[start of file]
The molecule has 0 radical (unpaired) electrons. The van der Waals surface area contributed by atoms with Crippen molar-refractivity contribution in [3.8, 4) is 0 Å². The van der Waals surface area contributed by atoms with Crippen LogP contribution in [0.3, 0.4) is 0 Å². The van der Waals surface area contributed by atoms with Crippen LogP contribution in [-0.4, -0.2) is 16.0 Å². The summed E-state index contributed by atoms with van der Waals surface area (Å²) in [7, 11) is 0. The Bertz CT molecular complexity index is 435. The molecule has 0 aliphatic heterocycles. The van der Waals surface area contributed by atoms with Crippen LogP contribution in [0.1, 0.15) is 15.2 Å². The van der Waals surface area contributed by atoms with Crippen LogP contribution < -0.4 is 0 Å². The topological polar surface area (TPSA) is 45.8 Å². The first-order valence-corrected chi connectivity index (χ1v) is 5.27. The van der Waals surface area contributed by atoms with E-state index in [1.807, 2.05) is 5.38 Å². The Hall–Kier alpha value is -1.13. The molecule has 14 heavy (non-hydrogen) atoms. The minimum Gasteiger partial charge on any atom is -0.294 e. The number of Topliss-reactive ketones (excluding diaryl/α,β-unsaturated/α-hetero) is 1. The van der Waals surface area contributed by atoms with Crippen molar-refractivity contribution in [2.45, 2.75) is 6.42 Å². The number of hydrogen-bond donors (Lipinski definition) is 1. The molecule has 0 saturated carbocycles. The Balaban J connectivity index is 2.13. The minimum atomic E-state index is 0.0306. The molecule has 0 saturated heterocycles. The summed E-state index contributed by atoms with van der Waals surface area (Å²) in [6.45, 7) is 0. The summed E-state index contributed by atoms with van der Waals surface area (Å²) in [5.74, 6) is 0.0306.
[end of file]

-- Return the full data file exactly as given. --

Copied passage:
The molecule has 0 radical (unpaired) electrons. The van der Waals surface area contributed by atoms with Crippen molar-refractivity contribution in [3.8, 4) is 0 Å². The van der Waals surface area contributed by atoms with Crippen LogP contribution in [0.3, 0.4) is 0 Å². The van der Waals surface area contributed by atoms with Crippen LogP contribution in [-0.4, -0.2) is 16.0 Å². The summed E-state index contributed by atoms with van der Waals surface area (Å²) in [7, 11) is 0. The Bertz CT molecular complexity index is 435. The molecule has 0 aliphatic heterocycles. The van der Waals surface area contributed by atoms with Crippen LogP contribution in [0.1, 0.15) is 15.2 Å². The van der Waals surface area contributed by atoms with Crippen LogP contribution < -0.4 is 0 Å². The topological polar surface area (TPSA) is 45.8 Å². The first-order valence-corrected chi connectivity index (χ1v) is 5.27. The van der Waals surface area contributed by atoms with E-state index in [1.807, 2.05) is 5.38 Å². The Hall–Kier alpha value is -1.13. The molecule has 14 heavy (non-hydrogen) atoms. The minimum Gasteiger partial charge on any atom is -0.294 e. The number of Topliss-reactive ketones (excluding diaryl/α,β-unsaturated/α-hetero) is 1. The van der Waals surface area contributed by atoms with Crippen molar-refractivity contribution in [2.45, 2.75) is 6.42 Å². The number of hydrogen-bond donors (Lipinski definition) is 1. The molecule has 0 saturated carbocycles. The Balaban J connectivity index is 2.13. The minimum atomic E-state index is 0.0306. The molecule has 0 saturated heterocycles. The summed E-state index contributed by atoms with van der Waals surface area (Å²) in [6.45, 7) is 0. The summed E-state index contributed by atoms with van der Waals surface area (Å²) in [5.74, 6) is 0.0306.